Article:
AFP (Dec. 19, 2014) — In Yarumal, a village in N. Colombia, Alzheimer's has ravaged a disproportionately large number of families. A genetic "curse" that may pave the way for research on how to treat the disease that claims a new victim every four seconds. Duration: 02:42 Video provided by AFP
Powered by NewsLook.com
Double-Amputee Becomes First To Move Two Prosthetic Arms With His Mind

Double-Amputee Becomes First To Move Two Prosthetic Arms With His Mind

Buzz60 (Dec. 19, 2014) — A double-amputee makes history by becoming the first person to wear and operate two prosthetic arms using only his mind. Jen Markham has the story. Video provided by Buzz60
Powered by NewsLook.com
Prenatal Exposure To Pollution Might Increase Autism Risk

Prenatal Exposure To Pollution Might Increase Autism Risk

Newsy (Dec. 18, 2014) — Harvard researchers found children whose mothers were exposed to high pollution levels in the third trimester were twice as likely to develop autism. Video provided by Newsy
Powered by NewsLook.com
Yoga Could Be As Beneficial For The Heart As Walking, Biking

Yoga Could Be As Beneficial For The Heart As Walking, Biking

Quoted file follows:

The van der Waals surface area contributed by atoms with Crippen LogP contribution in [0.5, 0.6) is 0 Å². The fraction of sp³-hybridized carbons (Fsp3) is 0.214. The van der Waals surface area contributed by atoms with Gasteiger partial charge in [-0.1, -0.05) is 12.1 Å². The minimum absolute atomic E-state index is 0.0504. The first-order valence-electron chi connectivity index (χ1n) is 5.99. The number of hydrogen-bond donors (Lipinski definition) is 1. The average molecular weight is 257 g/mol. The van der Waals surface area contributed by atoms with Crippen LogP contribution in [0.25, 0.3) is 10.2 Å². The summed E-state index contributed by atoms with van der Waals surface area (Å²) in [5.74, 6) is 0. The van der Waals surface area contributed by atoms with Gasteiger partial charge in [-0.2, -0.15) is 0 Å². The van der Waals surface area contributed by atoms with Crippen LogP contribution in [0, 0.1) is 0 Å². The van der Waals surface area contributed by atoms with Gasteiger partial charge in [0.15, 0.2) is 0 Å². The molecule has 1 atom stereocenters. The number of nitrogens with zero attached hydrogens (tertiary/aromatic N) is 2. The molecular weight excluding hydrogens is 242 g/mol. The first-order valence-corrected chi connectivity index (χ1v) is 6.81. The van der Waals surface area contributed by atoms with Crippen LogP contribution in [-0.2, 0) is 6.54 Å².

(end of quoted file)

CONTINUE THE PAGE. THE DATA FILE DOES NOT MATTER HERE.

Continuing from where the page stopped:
Newsy (Dec. 17, 2014) — Yoga can help your weight, blood pressure, cholesterol and heart just as much as biking and walking does, a new study suggests. Video provided by Newsy
Powered by NewsLook.com

Search ScienceDaily

Number of stories in archives: 140,361

Find with keyword(s):
 
Enter a keyword or phrase to search ScienceDaily for related topics and research stories.

Save/Print:
Share:  

Breaking News:

Strange & Offbeat Stories

 

Health & Medicine

Mind & Brain

Living & Well

In Other News

... from NewsDaily.com

Science News

Health News

Environment News

Technology News



Save/Print:
Share:  

Free Subscriptions


Get the latest science news with ScienceDaily's free email newsletters, updated daily and weekly. Or view hourly updated newsfeeds in your RSS reader:

Get Social & Mobile


Keep up to date with the latest news from ScienceDaily via social networks and mobile apps:

Have Feedback?


Tell us what you think of ScienceDaily -- we welcome both positive and negative comments. Have any problems using the site? Questions?
Mobile iPhone Android Web
Follow Facebook Twitter Google+
Subscribe RSS Feeds Email Newsletters
Latest Headlines Health & Medicine Mind & Brain Space & Time Matter & Energy Computers & Math Plants & Animals Earth & Climate Fossils & Ruins